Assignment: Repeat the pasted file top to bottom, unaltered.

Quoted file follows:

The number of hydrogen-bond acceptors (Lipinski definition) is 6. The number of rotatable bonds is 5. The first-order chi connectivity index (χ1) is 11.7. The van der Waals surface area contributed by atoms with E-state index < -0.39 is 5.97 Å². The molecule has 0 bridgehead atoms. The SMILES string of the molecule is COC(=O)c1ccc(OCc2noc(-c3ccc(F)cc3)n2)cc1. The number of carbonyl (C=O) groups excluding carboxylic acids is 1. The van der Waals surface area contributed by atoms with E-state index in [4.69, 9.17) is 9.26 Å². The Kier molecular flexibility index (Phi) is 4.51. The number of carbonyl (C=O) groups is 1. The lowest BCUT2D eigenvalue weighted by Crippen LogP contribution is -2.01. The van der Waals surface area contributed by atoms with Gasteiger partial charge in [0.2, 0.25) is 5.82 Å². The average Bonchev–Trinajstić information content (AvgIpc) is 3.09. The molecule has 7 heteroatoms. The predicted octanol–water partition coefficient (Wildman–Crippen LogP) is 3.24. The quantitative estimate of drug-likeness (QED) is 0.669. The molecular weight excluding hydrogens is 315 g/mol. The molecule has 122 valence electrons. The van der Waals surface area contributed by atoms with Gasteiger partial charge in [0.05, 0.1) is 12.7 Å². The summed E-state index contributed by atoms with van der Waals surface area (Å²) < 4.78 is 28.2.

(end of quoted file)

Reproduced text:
The number of hydrogen-bond acceptors (Lipinski definition) is 6. The number of rotatable bonds is 5. The first-order chi connectivity index (χ1) is 11.7. The van der Waals surface area contributed by atoms with E-state index < -0.39 is 5.97 Å². The molecule has 0 bridgehead atoms. The SMILES string of the molecule is COC(=O)c1ccc(OCc2noc(-c3ccc(F)cc3)n2)cc1. The number of carbonyl (C=O) groups excluding carboxylic acids is 1. The van der Waals surface area contributed by atoms with E-state index in [4.69, 9.17) is 9.26 Å². The Kier molecular flexibility index (Phi) is 4.51. The number of carbonyl (C=O) groups is 1. The lowest BCUT2D eigenvalue weighted by Crippen LogP contribution is -2.01. The van der Waals surface area contributed by atoms with Gasteiger partial charge in [0.2, 0.25) is 5.82 Å². The average Bonchev–Trinajstić information content (AvgIpc) is 3.09. The molecule has 7 heteroatoms. The predicted octanol–water partition coefficient (Wildman–Crippen LogP) is 3.24. The quantitative estimate of drug-likeness (QED) is 0.669. The molecular weight excluding hydrogens is 315 g/mol. The molecule has 122 valence electrons. The van der Waals surface area contributed by atoms with Gasteiger partial charge in [0.05, 0.1) is 12.7 Å². The summed E-state index contributed by atoms with van der Waals surface area (Å²) < 4.78 is 28.2.